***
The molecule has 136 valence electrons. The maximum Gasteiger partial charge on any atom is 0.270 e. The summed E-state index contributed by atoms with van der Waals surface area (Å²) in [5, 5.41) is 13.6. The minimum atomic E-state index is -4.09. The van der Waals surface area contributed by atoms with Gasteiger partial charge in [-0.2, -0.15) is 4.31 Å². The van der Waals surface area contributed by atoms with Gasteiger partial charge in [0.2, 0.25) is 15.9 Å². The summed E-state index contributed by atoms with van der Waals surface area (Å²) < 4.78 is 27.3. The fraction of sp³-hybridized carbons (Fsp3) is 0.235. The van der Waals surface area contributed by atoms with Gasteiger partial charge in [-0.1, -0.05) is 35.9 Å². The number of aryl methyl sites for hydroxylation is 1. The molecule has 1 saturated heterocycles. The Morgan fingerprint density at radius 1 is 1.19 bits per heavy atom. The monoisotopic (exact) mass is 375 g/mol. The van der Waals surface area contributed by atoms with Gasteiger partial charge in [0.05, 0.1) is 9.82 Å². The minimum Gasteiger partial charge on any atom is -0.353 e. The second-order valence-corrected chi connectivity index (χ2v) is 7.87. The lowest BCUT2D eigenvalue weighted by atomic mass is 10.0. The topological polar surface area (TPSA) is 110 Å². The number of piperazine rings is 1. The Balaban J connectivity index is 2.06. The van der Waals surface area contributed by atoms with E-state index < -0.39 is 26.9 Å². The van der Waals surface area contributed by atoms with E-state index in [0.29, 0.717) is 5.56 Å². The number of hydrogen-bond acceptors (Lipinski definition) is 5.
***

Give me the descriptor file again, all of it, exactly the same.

The molecule has 136 valence electrons. The maximum Gasteiger partial charge on any atom is 0.270 e. The summed E-state index contributed by atoms with van der Waals surface area (Å²) in [5, 5.41) is 13.6. The minimum atomic E-state index is -4.09. The van der Waals surface area contributed by atoms with Gasteiger partial charge in [-0.2, -0.15) is 4.31 Å². The van der Waals surface area contributed by atoms with Gasteiger partial charge in [0.2, 0.25) is 15.9 Å². The summed E-state index contributed by atoms with van der Waals surface area (Å²) < 4.78 is 27.3. The fraction of sp³-hybridized carbons (Fsp3) is 0.235. The van der Waals surface area contributed by atoms with Gasteiger partial charge in [-0.1, -0.05) is 35.9 Å². The number of aryl methyl sites for hydroxylation is 1. The molecule has 1 saturated heterocycles. The Morgan fingerprint density at radius 1 is 1.19 bits per heavy atom. The monoisotopic (exact) mass is 375 g/mol. The van der Waals surface area contributed by atoms with Gasteiger partial charge in [0.05, 0.1) is 9.82 Å². The minimum Gasteiger partial charge on any atom is -0.353 e. The second-order valence-corrected chi connectivity index (χ2v) is 7.87. The lowest BCUT2D eigenvalue weighted by atomic mass is 10.0. The topological polar surface area (TPSA) is 110 Å². The number of piperazine rings is 1. The Balaban J connectivity index is 2.06. The van der Waals surface area contributed by atoms with E-state index < -0.39 is 26.9 Å². The van der Waals surface area contributed by atoms with E-state index in [0.29, 0.717) is 5.56 Å². The number of hydrogen-bond acceptors (Lipinski definition) is 5.